Jan Trussell: Protecting our neighborhoods
Some years ago, neighbors near the former Washington School had to do the impossible — gather petitions with signatures of 10 percent of all registered Boulder voters to try to stop the project on that site, which was so inappropriate that the council had to in effect “spot zone” the land, arguably illegally, to let it proceed.
Before that, there was the furor over building high-rise apartments along South Lashley Lane, on the east side of south Broadway. This went forward with the support of the council and staff until a huge protest was staged in the NIST auditorium.
More recently, there was a battle over the potential annexation of the Hogan Pancost property near East Boulder Community Center. City staff supported this foolish project in a flood-prone area with high ground water. The neighbors’ efforts to explain the problems fell on deaf ears until the planning board unanimously turned the project down. Council could have shut this down at any time by designating the land as not annex-able under the Boulder Comprehensive Plan, but so far the land remains in limbo.
The Baseline Zero project, a massive office park and hotel, was proposed in Martin Acres on land zoned for neighborhood-benefiting retail and services. It would have buried the neighborhood in traffic, parking, height, and potential flood impact (being fully located in the neighborhood’s 100-year floodplain). That neighborhood had to fight this tooth and nail to even get it put on hold and it’s likely to be back when the city lifts its temporary height cap. City staff should have never let this project start forward and council should have stopped it.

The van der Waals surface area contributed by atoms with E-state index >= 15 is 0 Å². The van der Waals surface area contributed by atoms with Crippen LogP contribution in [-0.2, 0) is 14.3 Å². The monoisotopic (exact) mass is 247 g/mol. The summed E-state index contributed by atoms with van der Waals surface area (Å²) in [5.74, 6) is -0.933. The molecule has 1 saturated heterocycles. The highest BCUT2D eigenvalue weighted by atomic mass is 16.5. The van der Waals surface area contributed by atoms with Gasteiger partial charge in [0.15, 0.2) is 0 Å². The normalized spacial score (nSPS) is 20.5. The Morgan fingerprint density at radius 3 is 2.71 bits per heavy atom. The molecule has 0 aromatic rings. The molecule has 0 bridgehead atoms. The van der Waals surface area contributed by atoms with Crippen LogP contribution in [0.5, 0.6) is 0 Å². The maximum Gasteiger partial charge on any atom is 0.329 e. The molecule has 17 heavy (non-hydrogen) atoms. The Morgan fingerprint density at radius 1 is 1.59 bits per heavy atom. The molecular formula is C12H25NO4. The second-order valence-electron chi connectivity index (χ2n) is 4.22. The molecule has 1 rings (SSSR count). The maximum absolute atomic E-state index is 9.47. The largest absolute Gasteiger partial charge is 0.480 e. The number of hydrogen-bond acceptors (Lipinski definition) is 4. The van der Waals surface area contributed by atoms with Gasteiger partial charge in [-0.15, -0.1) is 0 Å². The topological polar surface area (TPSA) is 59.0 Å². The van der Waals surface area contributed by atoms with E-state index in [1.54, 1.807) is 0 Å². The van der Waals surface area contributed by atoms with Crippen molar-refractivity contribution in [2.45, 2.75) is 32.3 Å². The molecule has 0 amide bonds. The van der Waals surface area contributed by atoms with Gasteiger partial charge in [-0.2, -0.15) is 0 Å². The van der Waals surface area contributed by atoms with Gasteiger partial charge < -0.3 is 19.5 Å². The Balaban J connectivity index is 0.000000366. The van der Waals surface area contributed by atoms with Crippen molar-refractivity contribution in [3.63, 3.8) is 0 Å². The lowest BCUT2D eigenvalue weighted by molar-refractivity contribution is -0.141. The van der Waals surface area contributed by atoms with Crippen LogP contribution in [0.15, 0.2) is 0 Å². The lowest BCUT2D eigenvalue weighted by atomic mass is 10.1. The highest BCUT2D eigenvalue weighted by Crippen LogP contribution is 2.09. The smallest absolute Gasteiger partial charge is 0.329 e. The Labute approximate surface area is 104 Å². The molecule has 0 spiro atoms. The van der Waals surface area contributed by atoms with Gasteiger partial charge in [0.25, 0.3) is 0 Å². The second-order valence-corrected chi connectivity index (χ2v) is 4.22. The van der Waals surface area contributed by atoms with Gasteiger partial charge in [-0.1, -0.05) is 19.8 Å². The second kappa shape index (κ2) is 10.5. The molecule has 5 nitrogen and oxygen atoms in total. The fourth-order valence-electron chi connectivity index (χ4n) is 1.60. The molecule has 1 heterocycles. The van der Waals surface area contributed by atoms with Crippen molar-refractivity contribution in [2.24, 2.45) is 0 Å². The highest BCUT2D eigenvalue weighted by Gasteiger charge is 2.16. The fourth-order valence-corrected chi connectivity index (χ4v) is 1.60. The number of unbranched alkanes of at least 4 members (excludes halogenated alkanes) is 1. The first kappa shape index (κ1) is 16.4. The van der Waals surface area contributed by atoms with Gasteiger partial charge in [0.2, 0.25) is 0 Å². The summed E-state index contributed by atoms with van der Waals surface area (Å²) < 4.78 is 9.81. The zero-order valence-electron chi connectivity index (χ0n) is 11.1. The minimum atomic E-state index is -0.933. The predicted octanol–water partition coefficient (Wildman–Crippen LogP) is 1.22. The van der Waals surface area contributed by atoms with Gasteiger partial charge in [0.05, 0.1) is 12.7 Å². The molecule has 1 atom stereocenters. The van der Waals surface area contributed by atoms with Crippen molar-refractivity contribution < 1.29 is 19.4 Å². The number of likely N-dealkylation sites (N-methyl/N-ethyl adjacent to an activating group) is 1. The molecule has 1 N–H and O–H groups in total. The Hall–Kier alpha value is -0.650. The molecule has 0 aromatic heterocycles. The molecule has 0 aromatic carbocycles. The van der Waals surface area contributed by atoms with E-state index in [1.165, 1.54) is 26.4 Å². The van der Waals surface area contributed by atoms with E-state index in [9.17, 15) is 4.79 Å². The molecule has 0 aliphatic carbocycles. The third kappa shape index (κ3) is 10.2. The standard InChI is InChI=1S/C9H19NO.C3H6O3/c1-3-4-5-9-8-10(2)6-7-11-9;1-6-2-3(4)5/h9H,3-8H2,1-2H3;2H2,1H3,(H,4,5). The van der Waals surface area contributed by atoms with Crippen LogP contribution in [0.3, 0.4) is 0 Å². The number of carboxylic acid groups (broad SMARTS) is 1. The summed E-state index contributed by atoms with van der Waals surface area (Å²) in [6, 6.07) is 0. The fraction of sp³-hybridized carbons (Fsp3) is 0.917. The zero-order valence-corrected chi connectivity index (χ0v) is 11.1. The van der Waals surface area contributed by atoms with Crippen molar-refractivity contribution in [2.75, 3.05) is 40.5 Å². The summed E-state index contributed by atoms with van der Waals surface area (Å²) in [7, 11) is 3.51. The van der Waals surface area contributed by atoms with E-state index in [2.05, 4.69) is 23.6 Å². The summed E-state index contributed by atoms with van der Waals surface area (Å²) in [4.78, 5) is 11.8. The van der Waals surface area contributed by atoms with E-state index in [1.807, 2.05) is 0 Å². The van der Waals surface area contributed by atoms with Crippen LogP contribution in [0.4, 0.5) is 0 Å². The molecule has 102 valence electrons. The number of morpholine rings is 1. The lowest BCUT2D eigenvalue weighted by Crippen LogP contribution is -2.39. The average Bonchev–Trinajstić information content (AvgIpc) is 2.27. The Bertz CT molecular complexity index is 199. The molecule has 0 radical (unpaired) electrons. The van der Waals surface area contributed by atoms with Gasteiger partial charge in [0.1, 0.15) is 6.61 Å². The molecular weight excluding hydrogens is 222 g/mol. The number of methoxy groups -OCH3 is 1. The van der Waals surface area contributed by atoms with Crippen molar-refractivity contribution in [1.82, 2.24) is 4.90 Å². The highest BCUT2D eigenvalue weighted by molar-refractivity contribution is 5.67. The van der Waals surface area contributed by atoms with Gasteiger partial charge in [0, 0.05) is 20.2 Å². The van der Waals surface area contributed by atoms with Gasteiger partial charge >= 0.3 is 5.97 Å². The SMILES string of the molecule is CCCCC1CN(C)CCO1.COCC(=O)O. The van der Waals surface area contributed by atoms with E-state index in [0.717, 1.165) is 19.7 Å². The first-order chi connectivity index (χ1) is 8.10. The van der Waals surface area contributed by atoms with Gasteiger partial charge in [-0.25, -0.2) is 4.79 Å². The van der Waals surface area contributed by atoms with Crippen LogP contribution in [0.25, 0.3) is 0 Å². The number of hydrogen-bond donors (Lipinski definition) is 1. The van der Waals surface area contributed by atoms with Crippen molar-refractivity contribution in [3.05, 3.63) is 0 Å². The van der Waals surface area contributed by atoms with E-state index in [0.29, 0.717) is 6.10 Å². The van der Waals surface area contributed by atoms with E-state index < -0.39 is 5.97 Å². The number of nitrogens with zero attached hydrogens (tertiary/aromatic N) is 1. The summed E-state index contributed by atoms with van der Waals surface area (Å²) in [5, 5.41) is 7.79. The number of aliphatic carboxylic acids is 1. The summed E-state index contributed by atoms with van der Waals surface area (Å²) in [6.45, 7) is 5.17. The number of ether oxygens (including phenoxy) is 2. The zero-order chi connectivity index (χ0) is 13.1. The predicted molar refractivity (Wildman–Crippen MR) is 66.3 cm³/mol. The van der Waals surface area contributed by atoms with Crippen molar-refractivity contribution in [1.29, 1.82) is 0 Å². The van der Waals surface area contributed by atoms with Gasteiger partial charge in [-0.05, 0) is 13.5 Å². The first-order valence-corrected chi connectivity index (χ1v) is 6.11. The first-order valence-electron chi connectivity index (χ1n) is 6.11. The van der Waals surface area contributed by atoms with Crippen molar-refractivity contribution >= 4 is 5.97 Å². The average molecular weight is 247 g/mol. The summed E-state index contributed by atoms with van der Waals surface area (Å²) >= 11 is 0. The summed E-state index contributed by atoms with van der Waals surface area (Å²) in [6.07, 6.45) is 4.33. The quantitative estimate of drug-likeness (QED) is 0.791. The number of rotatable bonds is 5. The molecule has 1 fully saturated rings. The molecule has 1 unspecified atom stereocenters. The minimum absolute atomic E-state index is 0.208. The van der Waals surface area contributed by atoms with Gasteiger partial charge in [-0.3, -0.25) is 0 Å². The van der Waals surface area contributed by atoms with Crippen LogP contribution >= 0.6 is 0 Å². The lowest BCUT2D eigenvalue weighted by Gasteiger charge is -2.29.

The final straw was the city’s Comprehensive Housing Strategy, now called “Housing Boulder,” whose staff-generated goals were approved by council. These goals called for wholesale densification of essentially all neighborhoods in Boulder. There was never any scientific polling of all citizens to see if that’s what they want. There was never any consideration of what this might mean for property values, or for the quality of life and what’s really galling, there was never any real analysis as to whether the identified outcomes would achieve much of lasting value. Finally, according to some citizens who are involved in this project, the process is so flawed, it’s a waste of time.
So now citizens are fighting back. There is an initiative, “Neighbors’ Right to Vote,” that, assuming enough people sign the petitions, will be on the ballot this fall. This would empower a neighborhood that is subject to up-zoning, or changes in city land use regulations that would increase the density or intensity of development, to refer those measures to the voters in the neighborhood by gathering signatures of 10 percent of the registered voters in the neighborhood. (This is not easy, but it’s easier than what the Washington School folks went through; they had to gather signatures from 10 percent of all Boulder voters.) If the majority of a neighborhood votes “No,” then these changes in regulations would not apply to that specific neighborhood.
Contrary to a letter to the editor published April 29, this initiative does not give the neighbors power to turn down a project that is legal under the current zoning. And it certainly doesn’t give 10 percent of the voters the power to do anything but put the up-zoning or regulation change to a vote of all the neighborhood residents.
What is quite insulting is that some current and former council members are now saying that the same Boulder neighborhood people whose votes they courted last election are selfish and mean-spirited. I suggest people look at a map, so they can see that almost all Boulder neighborhoods are diverse.
And perhaps more to the point, if city council and staff made the effort to reach out and talk to the real neighborhoods rather than doing Internet surveys that automatically favor one demographic, they might learn that Boulderites are quite happy to absorb some change. They just don’t want to have it jammed down their throats by some planner who has just moved here, or by city council members that are more interested in nice-sounding generalities rather than the on-the-ground realities.
Jan Trussell lives in Boulder.